ACTUAL CASH VALUE
A form of insurance that pays damages equal to the replacement value of damaged property minus depreciation.

ADJUSTER
An individual employed by a property/casualty insurer to evaluate losses and settle policyholder claims. These adjusters differ from public adjusters, who negotiate with insurers on behalf of policyholders, and receive a portion of a claims settlement. Independent adjusters are independent contractors who adjust claims for different insurance companies.

AGENCY COMPANIES
Companies that market and sell products via independent agents.

AGENT
Insurance is sold by two types of agents: independent agents, who are self-employed, represent several insurance companies and are paid on commission, and exclusive or captive agents, who represent only one insurance company and are either salaried or work on commission. Insurance companies that use exclusive or captive agents are called direct writers.

APPRAISAL
A survey to determine a property’s insurable value, or the amount of a loss.

ARSON
The deliberate setting of a fire.

AUTO INSURANCE POLICY
There are basically six different types of coverages. Some may be required by law. Others are optional. They are:

1. Bodily injury liability, for injuries the policyholder causes to someone else.
2. Medical payments or Personal Injury Protection (PIP) for treatment of injuries to the driver and passengers of the policyholder’s car.
3. Property damage liability, for damage the policyholder causes to someone else’s property.
4. Collision, for damage to the policyholder’s car from a collision.
5. Comprehensive, for damage to the policyholder’s car not involving a collision with another car (including damage from fire, explosions, earthquakes, floods, and riots), and theft.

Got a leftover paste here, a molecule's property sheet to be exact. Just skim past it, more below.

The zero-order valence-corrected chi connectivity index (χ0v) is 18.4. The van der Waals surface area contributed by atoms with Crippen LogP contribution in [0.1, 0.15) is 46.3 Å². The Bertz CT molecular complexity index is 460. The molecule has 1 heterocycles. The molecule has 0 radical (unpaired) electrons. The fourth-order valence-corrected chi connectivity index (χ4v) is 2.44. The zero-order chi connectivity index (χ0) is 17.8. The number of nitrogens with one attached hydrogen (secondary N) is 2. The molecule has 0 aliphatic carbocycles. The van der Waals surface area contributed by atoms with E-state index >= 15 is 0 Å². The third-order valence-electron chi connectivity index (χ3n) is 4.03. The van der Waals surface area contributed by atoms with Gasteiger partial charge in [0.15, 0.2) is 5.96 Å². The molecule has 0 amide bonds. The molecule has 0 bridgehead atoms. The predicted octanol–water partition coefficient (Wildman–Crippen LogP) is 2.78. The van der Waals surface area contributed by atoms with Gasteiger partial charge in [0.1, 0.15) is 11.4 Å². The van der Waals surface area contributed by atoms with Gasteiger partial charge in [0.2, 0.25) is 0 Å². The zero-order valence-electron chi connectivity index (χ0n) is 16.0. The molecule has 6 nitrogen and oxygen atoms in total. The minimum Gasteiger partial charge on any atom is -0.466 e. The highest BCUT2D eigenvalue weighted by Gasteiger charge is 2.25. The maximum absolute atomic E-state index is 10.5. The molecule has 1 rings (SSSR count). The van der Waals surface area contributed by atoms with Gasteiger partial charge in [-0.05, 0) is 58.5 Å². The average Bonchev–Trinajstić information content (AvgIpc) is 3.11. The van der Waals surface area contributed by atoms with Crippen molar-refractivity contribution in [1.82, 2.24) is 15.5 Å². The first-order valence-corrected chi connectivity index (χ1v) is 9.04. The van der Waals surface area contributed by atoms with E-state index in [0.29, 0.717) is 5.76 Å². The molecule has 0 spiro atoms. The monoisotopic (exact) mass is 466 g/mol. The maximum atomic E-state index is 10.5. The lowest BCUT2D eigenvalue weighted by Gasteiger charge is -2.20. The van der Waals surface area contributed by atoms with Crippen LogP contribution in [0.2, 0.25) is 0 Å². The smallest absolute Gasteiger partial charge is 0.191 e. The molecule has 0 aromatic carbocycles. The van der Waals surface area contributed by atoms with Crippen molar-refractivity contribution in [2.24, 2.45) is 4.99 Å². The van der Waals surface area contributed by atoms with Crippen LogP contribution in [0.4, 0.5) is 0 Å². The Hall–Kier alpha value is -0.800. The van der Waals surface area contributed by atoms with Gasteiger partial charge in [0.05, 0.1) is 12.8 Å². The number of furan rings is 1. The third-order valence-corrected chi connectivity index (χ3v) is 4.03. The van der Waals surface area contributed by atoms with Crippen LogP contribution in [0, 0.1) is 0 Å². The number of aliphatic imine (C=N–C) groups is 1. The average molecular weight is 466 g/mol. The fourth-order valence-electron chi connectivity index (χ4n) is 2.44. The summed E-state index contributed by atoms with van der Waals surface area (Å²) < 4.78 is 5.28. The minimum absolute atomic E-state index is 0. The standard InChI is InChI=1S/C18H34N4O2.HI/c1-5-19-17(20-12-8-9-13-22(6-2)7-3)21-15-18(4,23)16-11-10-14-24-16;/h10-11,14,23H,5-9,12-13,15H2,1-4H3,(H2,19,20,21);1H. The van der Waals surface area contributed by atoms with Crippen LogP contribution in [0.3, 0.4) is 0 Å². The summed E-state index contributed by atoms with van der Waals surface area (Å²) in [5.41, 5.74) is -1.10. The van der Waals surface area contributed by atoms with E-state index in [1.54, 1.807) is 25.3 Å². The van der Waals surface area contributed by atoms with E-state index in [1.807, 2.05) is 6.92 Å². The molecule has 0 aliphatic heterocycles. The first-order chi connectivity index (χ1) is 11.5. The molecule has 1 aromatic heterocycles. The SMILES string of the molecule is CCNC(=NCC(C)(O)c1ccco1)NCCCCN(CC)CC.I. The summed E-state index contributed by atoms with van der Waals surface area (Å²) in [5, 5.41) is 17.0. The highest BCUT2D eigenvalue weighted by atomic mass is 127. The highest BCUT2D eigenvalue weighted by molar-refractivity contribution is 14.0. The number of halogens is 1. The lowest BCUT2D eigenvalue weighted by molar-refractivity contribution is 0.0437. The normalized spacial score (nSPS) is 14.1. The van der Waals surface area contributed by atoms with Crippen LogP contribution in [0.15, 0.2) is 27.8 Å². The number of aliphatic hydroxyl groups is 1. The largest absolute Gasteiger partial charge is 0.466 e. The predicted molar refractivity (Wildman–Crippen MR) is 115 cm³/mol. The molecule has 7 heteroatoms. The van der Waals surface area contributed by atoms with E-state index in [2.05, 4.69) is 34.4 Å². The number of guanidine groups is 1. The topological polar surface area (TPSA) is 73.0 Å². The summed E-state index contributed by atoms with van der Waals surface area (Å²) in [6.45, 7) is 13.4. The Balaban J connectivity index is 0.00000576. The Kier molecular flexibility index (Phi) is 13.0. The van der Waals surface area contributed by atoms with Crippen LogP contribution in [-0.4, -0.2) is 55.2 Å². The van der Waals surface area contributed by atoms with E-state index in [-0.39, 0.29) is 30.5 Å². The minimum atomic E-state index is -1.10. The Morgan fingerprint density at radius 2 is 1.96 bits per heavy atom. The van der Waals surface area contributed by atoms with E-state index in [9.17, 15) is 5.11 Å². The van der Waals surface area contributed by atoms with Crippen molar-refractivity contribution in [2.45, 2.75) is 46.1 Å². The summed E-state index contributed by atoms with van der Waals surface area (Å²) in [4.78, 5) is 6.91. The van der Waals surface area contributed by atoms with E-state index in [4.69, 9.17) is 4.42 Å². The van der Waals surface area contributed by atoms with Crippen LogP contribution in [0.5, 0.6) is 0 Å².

6. Uninsured motorist coverage, for costs resulting from an accident involving a hit-and-run driver or a driver who does not have insurance.

Coverages and benefits listed above may be available at an additional charge, talk to us today to find out more.

AUTO INSURANCE PREMIUM
The price an insurance company charges for coverage, based on the frequency and cost of potential accidents, theft and other losses. Prices vary from company to company, as with any product or service.

Premiums also vary depending on the amount and type of coverage purchased; the make and model of the car; and the insured’s driving record, years of driving and the number of miles the car is driven per year. Other factors taken into account include the driver’s age and gender, where the car is most likely to be driven and the times of day – rush hour in an urban neighborhood or leisure-time driving in rural areas, for example. Some insurance companies may also use credit history-related information

BINDER
Temporary authorization of coverage issued prior to the actual insurance policy.

BLANKET INSURANCE
Coverage for more than one type of property at one location or one type of property at more than one location. Example: chain stores.

BODILY INJURY LIABILITY COVERAGE
Portion of an auto insurance policy that covers injuries the policyholder causes to someone else.

BOILER AND MACHINERY INSURANCE
Often called Equipment Breakdown, or Systems Breakdown insurance. Commercial insurance that covers damage caused by the malfunction or breakdown of boilers, and a vast array of other equipment including air conditioners, heating, electrical, telephone, and computer systems.

BURGLARY AND THEFT INSURANCE
Insurance for the loss of property due to burglary, robbery or larceny. It is provided in a standard homeowners policy and in a business multiple peril policy.

BUSINESS INCOME INSURANCE (also known as BUSINESS INTERRUPTION INSURANCE)